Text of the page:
Under-Inflated Tires

Dangerously Under-inflated Tires


Under-inflated tires reduce fuel efficiency, which raises fuel consumption and therefore carbon dioxide emission. In the US, 40% of the cars ride on under-inflated tires. In Europe, the percentage of cars with under-inflated tires is an astounding 93.5%.

The main reason behind underinflated tires, of course, is that they are not monitored or monitored inaccurately. When a car runs low on fuel, a dashboard needle indicates it. This isn't the case with underinflated tires for the vast majority of the older cars in the world today.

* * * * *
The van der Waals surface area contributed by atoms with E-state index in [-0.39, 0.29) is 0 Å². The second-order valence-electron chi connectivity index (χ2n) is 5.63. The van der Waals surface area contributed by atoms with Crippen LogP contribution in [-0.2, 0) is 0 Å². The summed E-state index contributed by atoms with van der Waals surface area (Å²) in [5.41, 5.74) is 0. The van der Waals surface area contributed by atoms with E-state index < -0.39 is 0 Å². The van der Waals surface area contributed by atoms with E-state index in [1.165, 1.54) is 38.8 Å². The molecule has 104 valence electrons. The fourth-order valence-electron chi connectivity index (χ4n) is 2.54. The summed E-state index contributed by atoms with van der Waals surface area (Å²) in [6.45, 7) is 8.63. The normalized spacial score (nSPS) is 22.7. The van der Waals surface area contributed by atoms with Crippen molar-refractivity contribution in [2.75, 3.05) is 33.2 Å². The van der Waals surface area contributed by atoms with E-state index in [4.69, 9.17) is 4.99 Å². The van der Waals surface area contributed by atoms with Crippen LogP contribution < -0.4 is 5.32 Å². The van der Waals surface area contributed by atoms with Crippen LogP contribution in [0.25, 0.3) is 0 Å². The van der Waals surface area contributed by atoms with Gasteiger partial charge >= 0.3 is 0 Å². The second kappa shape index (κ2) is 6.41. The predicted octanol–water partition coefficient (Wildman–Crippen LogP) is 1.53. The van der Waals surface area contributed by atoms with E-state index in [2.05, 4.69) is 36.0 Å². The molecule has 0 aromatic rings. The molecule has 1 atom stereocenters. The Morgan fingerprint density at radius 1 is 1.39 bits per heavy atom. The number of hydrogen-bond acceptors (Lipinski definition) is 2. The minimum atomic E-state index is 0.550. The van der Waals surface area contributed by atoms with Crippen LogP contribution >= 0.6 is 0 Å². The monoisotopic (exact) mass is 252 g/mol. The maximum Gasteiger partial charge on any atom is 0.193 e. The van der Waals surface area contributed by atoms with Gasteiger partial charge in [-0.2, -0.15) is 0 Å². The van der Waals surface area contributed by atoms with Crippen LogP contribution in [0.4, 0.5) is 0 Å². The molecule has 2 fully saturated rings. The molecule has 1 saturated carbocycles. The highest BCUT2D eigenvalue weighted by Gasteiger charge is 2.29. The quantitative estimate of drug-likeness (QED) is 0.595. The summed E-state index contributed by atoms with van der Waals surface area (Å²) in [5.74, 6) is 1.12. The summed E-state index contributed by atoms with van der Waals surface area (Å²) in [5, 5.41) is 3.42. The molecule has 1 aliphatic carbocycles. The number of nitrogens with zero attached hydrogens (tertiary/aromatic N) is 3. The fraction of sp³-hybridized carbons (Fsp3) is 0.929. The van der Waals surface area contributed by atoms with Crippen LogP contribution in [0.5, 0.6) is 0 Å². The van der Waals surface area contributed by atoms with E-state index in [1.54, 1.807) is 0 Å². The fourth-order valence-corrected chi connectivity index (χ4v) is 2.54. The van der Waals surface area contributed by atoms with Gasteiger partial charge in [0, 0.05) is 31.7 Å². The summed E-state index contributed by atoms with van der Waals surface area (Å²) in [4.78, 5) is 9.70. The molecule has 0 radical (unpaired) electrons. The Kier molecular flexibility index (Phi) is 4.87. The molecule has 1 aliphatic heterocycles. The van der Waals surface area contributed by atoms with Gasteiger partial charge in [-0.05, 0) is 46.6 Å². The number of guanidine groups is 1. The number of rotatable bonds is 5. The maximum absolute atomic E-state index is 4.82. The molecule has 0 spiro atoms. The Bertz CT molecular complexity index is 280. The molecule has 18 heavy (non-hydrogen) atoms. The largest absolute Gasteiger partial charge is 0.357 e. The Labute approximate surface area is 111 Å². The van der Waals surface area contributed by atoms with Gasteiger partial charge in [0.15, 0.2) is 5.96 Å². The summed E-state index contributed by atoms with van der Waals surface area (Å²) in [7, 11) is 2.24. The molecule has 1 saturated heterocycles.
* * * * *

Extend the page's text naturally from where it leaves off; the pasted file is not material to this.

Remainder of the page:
The extra fuel consumption caused by underinflated tires annually produce 57 million tons of carbon dioxide in the US alone. Extrapolated globally, this means that 242 million tons or 14% of the carbon dioxide pollution from cars in the world can be eliminated by doing something very basic: putting air in underinflated tires.

As well as being partly responsible for global warming, underinflated tires are also a safety hazard, as they can lead to tire failures and accidents on the road. Underinflated tires also wear faster and therefore increase tire costs.

Related:

How many cars are there in the world?